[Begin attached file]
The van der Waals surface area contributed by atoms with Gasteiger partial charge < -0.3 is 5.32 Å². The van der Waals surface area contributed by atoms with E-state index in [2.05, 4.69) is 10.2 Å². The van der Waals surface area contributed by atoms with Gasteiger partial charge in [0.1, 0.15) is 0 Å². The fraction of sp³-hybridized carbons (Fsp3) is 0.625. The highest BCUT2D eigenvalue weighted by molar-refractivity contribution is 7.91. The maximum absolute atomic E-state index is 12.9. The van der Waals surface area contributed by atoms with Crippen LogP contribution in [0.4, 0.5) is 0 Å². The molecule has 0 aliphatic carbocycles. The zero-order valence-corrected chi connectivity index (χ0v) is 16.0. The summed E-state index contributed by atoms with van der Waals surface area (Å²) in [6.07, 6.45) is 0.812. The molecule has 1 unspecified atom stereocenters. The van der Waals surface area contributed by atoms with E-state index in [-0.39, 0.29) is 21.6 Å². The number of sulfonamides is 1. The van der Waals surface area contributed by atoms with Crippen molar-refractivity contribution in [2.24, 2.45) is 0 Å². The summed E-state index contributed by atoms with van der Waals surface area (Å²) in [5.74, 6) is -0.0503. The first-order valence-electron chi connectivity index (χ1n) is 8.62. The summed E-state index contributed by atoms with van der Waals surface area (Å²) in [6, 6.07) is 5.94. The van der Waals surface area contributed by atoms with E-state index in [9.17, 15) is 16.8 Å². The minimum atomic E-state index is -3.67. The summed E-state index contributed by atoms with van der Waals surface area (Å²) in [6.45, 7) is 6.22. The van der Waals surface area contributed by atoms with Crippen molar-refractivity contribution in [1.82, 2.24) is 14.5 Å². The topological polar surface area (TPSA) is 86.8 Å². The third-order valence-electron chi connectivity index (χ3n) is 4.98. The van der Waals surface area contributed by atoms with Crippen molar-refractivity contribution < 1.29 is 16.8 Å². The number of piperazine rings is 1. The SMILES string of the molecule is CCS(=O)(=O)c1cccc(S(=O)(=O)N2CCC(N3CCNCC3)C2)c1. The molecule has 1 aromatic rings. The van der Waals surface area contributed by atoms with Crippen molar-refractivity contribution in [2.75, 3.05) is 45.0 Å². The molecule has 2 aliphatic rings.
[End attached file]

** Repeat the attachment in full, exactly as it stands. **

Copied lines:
The van der Waals surface area contributed by atoms with Gasteiger partial charge < -0.3 is 5.32 Å². The van der Waals surface area contributed by atoms with E-state index in [2.05, 4.69) is 10.2 Å². The van der Waals surface area contributed by atoms with Gasteiger partial charge in [0.1, 0.15) is 0 Å². The fraction of sp³-hybridized carbons (Fsp3) is 0.625. The highest BCUT2D eigenvalue weighted by molar-refractivity contribution is 7.91. The maximum absolute atomic E-state index is 12.9. The van der Waals surface area contributed by atoms with Crippen LogP contribution in [0.4, 0.5) is 0 Å². The molecule has 0 aliphatic carbocycles. The zero-order valence-corrected chi connectivity index (χ0v) is 16.0. The summed E-state index contributed by atoms with van der Waals surface area (Å²) in [6.07, 6.45) is 0.812. The molecule has 1 unspecified atom stereocenters. The van der Waals surface area contributed by atoms with E-state index in [-0.39, 0.29) is 21.6 Å². The number of sulfonamides is 1. The van der Waals surface area contributed by atoms with Crippen molar-refractivity contribution in [2.24, 2.45) is 0 Å². The summed E-state index contributed by atoms with van der Waals surface area (Å²) in [5.74, 6) is -0.0503. The first-order valence-electron chi connectivity index (χ1n) is 8.62. The summed E-state index contributed by atoms with van der Waals surface area (Å²) in [6, 6.07) is 5.94. The van der Waals surface area contributed by atoms with E-state index in [9.17, 15) is 16.8 Å². The minimum atomic E-state index is -3.67. The summed E-state index contributed by atoms with van der Waals surface area (Å²) in [6.45, 7) is 6.22. The van der Waals surface area contributed by atoms with Crippen molar-refractivity contribution in [1.82, 2.24) is 14.5 Å². The topological polar surface area (TPSA) is 86.8 Å². The third-order valence-electron chi connectivity index (χ3n) is 4.98. The van der Waals surface area contributed by atoms with Crippen molar-refractivity contribution < 1.29 is 16.8 Å². The number of piperazine rings is 1. The SMILES string of the molecule is CCS(=O)(=O)c1cccc(S(=O)(=O)N2CCC(N3CCNCC3)C2)c1. The molecule has 1 aromatic rings. The van der Waals surface area contributed by atoms with Crippen molar-refractivity contribution in [2.75, 3.05) is 45.0 Å². The molecule has 2 aliphatic rings.